03/03/2021 | News release | Distributed by Public on 03/03/2021 22:08
Uncontrolled fires have become a distressing annual occurrence in recent years. The link between climate change and the increasing severity of wildfires is so well documented that few deny its existence. Firefighting, traditionally considered to be just one of the many aerial roles of helicopters, is now becoming one of their most critical tasks, especially in summer.
Wildfires are increasingly becoming larger, faster, and more difficult to control. Climate change is one reason for this. The hotter global temperatures have created drier conditions, sapping vegetation's moisture. The depopulation of rural environments and the shift away from mountain living, as well as human actions, are some of the factors that make the new generation of fires more difficult to control.
Country by country, the resources and response to fires vary. Fighting wildfires is a seasonal business that on average takes no more than three months; many countries' aerial fleets are multi-purpose, flying other missions during the offseason. Subcontracting is another answer: to deal with unprecedented events, many national or state firefighting agencies call on a list of private operators specialised in firefighting. Increasingly, agencies are investing in dedicated firefighting resources, as in the case of the Tokyo fire department, which operates an H225 primarily for urban firefighting.
Whether those aircraft are fully dedicated to fighting blazes or are seasonal, the market is in full swing. Firefighting makes up the second-largest segment (after law enforcement) in Airbus Helicopters' global public services fleet, which includes around 4,950 units in flight, of which firefighting counts for 14% of the market.*
Denis Bargès, Head of the Bouches-du-Rhône fire service's Forest Fire Group Doctrine and Flight Service, explains the different types of helicopter interventions in the event of a fire:
'When a fire breaks out, helicopters offer the best way to reach the scene very quickly. Therefore, this is the solution that we look to first. During such an intervention, water bomber helicopters equipped with a supple bucket called a 'Bambi Bucket' or a Simplex kit, will contain the fire and slow down its progress by dropping an average of about 800 litres of water each time the helicopter flies over the fire (about 800 litres for an H125, 1,200 for an H145, and up to 4,000 for an H215). The helicopter's main advantage compared to a plane is that it can drop water every two or three minutes if there is a water source nearby. If the fire is contained, the helicopter hands over to the fire trucks so that the ground personnel can finish extinguishing the fire.'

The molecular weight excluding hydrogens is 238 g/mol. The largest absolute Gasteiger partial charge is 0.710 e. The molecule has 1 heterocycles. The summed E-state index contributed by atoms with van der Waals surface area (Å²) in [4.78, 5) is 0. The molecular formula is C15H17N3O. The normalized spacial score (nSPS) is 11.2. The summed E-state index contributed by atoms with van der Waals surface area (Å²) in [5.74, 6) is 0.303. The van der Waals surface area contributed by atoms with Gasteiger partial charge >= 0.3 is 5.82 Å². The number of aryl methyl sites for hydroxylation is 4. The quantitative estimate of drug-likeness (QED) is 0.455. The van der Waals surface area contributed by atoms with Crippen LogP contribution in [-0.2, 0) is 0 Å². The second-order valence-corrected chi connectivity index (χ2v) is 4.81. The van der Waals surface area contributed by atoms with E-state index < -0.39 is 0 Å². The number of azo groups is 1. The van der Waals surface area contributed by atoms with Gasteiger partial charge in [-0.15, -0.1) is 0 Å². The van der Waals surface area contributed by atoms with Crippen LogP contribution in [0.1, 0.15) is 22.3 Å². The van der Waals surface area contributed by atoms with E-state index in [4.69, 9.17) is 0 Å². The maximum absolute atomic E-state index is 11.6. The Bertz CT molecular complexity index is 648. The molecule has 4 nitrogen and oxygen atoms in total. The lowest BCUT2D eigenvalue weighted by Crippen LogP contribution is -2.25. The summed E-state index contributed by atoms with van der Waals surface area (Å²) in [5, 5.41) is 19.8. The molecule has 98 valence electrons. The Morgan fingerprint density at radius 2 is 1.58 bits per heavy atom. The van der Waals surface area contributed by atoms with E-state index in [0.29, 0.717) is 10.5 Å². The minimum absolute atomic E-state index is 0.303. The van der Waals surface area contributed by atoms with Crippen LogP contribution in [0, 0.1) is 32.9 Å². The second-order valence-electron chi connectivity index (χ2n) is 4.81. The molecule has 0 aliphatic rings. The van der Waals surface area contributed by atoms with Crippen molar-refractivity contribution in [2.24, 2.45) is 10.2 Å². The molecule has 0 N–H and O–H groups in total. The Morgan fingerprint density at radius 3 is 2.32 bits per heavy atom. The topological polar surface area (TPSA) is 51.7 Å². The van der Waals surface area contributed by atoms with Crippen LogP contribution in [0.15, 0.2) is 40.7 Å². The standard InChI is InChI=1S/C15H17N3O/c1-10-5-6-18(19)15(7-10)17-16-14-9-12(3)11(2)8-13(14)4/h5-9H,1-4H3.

'However, if the fire becomes too large, the water bomber helicopters are replaced by planes that can easily drop 6,000 litres of water each time they fly over the site. In parallel, the second mission - coordination - starts for helicopters deployed in firefighting. Personnel, vehicles on the ground, helicopters and planes all have to be coordinated. Ensuring that all these resources are used without interfering with each other is the work of the onboard air officer transported by the helicopter.'
'The helicopter's third key mission in firefighting is known as the Helicopter Transport Intervention Detachment. This involves carrying equipment, personnel, or water that will be emptied into the 3,000-litre reservoirs provided for the teams on the ground. This type of flight also is very technical owing to the risk of collision with trees or obstacles on the ground and the difficulty in avoiding smoke. All this explains the very close relations between the firefighters and helicopter pilots (to whom we rent aircraft on average two or three months a year and who we know well). It is precisely the skill of one such pilot that saved my life a few years ago when the Bambi got stuck on the side of the water basin and the helicopter started to nose up as we took off. In order to be able to deal with any situation aboard a helicopter, we spend most of the winter months training and we work in the forests to prepare for the coming season by installing water sources so as to secure the area. Water sources every two kilometres guarantee a bombing rate of every two to three minutes.'
*Figures from 2019 data